Following Vikings football has been one of my favorite past-times since the early years of the legends Tarkington, Page, and (Moose) Eller. At one time I only watched the games, yet in recent years as computers and social media have risen in popularity to where they are now, I began to follow the off-season as well, following sites such as DN and others, satisfying my need to see the team progress, especially when the regular season was a loss and the rebuilding phase was continuing behind the scenes. I admit my passion for this game, and my team. Yet my passion goes beyond football, because at the end of the day I don’t worship a game, or an institution built to entertain me, I worship a God who created me to love him before all else. I’m not ashamed to call myself a Vikings fan now at a low point in their history, and I am certainly not ashamed to call myself a follower of Christ Jesus in this time when so many people long for more than what the world offers them, despite the great wealth, entertainment, and need for distraction from lives that are often difficult and hungry for meaning.
As I have read many of the articles on DN and other sites, both by the DN writers and fans who also add their personal insights, I enjoy the new things I learn about the game, and insights into the goings-on within the team. A fan’s common goal is to see the Vikings have success, and even when they aren’t successful in winning, we are offering our plan on what will make them more successful for the future, whether the next game, or next season. At this point I believe the majority of us are staying hopeful for a win against the Bears this next game. Some hope for a close game and a loss, eying the draft next season. Some yet hope for a complete staff turnover immediately and the team to begin a preseason tryout with the remaining regular season games. Everyone wants the win, yet everyone has their own opinion about how that will happen.
To be honest I have wrestled with watching football and following the commentary about the Vikings this year. I go to church on Sundays, and our service runs beyond twelve o’clock. I don’t have the latest in video and satellite technology. I listen to the radio or catch a local station on TV. When I read the comments of writers or readers, much of it is negative and depressing, especially when the season is lost, and the team is struggling to hold things together. So I continue to wrestle with my choices, and wonder if I should just focus my time and attention on other things that encourage me more. It is especially hard this season since watching Vikings football was what I did with my family growing up. It drew us together Sunday afternoons, especially when my parents stopped going to church. It has been a common bond for my own 19 year old son and I, especially now that he has stopped going to church on Sundays himself. I love God, I love my family, and with some of my family, doing what they love is my way of loving them. So how do I love them without being dragged into the pit like so many others are at this rocky time in the Viking’s losing season? Well the answer is I decided to write this article, and see where it would lead me.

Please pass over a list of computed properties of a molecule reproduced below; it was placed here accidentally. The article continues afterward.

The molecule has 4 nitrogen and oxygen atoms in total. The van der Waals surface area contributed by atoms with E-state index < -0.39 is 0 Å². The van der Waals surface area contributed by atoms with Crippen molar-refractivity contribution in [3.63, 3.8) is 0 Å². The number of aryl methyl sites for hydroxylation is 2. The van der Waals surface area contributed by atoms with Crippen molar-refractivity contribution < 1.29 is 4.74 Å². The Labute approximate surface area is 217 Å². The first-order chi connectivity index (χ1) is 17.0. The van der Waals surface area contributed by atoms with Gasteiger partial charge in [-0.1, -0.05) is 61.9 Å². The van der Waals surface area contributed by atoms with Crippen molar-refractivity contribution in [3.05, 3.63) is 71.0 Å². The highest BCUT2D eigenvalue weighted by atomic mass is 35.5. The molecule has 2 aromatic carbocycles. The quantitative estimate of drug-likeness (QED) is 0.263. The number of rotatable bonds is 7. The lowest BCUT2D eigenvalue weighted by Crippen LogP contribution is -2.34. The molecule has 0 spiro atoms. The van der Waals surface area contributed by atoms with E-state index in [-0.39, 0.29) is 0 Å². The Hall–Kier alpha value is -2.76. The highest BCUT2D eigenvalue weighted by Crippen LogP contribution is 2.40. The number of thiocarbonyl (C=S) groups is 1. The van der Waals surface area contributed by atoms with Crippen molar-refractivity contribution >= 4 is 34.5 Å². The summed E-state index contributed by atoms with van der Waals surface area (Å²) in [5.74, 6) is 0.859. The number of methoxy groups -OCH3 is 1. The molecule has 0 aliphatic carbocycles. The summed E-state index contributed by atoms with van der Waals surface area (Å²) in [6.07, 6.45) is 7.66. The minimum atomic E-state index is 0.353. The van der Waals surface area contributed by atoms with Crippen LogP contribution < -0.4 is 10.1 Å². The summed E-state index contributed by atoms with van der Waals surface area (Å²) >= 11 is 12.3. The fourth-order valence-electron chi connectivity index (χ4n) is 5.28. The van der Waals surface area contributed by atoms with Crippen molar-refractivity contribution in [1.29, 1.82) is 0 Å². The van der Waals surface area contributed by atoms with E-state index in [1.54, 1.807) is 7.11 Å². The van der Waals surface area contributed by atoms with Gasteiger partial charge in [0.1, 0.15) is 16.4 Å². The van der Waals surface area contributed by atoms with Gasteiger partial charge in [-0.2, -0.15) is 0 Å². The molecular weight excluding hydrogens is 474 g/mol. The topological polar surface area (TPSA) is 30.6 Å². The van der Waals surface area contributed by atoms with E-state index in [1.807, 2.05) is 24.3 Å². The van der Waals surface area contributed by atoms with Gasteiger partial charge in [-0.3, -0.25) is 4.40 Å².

Many of you who write and read here are deep thinkers, and have great insights. Arif is a walking encyclopedia of football knowledge, yet every one of us who admires his insights has their own unique perspective, and I see value in each one, even when I don’t always agree. Some really hate Ponder right now, which I understand, but I have a more reasoned attitude, which is in the right setting, with the right OC, and strong D, Ponder could look much better. But he doesn’t have that and so he looks really bad at the times we need him to look good. I pose this thought for you who are Ponder haters, or Musgrave bashers, or Leslie like-him-but-get- rid-of-him fans, or for those of you who have chosen to just turn away in disgust. What are those men feeling right now? If we were them (proper grammar?) what would we want someone to tell us that would help us deal with the downward spiral?